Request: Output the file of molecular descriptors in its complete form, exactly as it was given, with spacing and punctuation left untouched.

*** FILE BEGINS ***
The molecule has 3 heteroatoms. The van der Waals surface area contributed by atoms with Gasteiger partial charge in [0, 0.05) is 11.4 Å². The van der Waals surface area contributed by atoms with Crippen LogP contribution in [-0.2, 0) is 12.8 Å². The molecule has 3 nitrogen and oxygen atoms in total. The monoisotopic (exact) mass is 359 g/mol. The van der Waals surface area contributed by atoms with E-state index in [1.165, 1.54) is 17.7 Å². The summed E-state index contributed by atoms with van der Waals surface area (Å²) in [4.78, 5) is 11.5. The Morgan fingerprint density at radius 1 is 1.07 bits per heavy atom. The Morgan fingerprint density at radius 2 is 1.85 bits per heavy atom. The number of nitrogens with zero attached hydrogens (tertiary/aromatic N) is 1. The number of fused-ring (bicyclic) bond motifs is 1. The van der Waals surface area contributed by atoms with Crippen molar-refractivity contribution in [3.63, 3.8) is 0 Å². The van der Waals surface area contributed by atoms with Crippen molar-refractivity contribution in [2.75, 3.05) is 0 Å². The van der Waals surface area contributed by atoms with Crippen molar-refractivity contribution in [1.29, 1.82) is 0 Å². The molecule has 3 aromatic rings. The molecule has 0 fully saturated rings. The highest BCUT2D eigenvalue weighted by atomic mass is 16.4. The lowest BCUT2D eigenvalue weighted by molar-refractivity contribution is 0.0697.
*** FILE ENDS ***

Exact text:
The molecule has 3 heteroatoms. The van der Waals surface area contributed by atoms with Gasteiger partial charge in [0, 0.05) is 11.4 Å². The van der Waals surface area contributed by atoms with Crippen LogP contribution in [-0.2, 0) is 12.8 Å². The molecule has 3 nitrogen and oxygen atoms in total. The monoisotopic (exact) mass is 359 g/mol. The van der Waals surface area contributed by atoms with E-state index in [1.165, 1.54) is 17.7 Å². The summed E-state index contributed by atoms with van der Waals surface area (Å²) in [4.78, 5) is 11.5. The Morgan fingerprint density at radius 1 is 1.07 bits per heavy atom. The Morgan fingerprint density at radius 2 is 1.85 bits per heavy atom. The number of nitrogens with zero attached hydrogens (tertiary/aromatic N) is 1. The number of fused-ring (bicyclic) bond motifs is 1. The van der Waals surface area contributed by atoms with Crippen molar-refractivity contribution in [3.63, 3.8) is 0 Å². The van der Waals surface area contributed by atoms with Crippen molar-refractivity contribution in [2.75, 3.05) is 0 Å². The van der Waals surface area contributed by atoms with Crippen molar-refractivity contribution in [1.29, 1.82) is 0 Å². The molecule has 3 aromatic rings. The molecule has 0 fully saturated rings. The highest BCUT2D eigenvalue weighted by atomic mass is 16.4. The lowest BCUT2D eigenvalue weighted by molar-refractivity contribution is 0.0697.